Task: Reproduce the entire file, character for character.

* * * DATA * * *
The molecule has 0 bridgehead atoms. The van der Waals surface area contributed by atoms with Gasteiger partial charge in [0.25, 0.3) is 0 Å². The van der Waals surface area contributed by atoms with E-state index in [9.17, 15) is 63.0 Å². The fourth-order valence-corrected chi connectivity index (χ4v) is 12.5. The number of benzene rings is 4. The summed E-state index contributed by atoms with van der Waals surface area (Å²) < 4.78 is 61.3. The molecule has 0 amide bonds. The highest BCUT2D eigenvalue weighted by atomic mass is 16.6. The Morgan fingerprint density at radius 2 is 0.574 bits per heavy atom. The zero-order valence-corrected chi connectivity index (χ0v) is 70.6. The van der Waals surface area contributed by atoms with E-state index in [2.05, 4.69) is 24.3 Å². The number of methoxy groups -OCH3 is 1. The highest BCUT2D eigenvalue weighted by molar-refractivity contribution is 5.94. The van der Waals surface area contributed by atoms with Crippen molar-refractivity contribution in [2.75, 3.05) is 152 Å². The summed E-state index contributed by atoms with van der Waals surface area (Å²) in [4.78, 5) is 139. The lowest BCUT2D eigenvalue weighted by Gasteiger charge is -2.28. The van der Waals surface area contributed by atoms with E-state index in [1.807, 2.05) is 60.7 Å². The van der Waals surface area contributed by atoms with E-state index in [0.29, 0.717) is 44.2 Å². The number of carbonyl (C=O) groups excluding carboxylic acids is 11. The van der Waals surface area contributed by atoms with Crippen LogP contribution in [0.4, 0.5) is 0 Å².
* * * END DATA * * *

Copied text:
The molecule has 0 bridgehead atoms. The van der Waals surface area contributed by atoms with Gasteiger partial charge in [0.25, 0.3) is 0 Å². The van der Waals surface area contributed by atoms with E-state index in [9.17, 15) is 63.0 Å². The fourth-order valence-corrected chi connectivity index (χ4v) is 12.5. The number of benzene rings is 4. The summed E-state index contributed by atoms with van der Waals surface area (Å²) < 4.78 is 61.3. The molecule has 0 amide bonds. The highest BCUT2D eigenvalue weighted by atomic mass is 16.6. The Morgan fingerprint density at radius 2 is 0.574 bits per heavy atom. The zero-order valence-corrected chi connectivity index (χ0v) is 70.6. The van der Waals surface area contributed by atoms with E-state index in [2.05, 4.69) is 24.3 Å². The number of methoxy groups -OCH3 is 1. The highest BCUT2D eigenvalue weighted by molar-refractivity contribution is 5.94. The van der Waals surface area contributed by atoms with Crippen molar-refractivity contribution in [2.75, 3.05) is 152 Å². The summed E-state index contributed by atoms with van der Waals surface area (Å²) in [4.78, 5) is 139. The lowest BCUT2D eigenvalue weighted by Gasteiger charge is -2.28. The van der Waals surface area contributed by atoms with E-state index in [1.807, 2.05) is 60.7 Å². The van der Waals surface area contributed by atoms with E-state index in [0.29, 0.717) is 44.2 Å². The number of carbonyl (C=O) groups excluding carboxylic acids is 11. The van der Waals surface area contributed by atoms with Crippen LogP contribution in [0.4, 0.5) is 0 Å².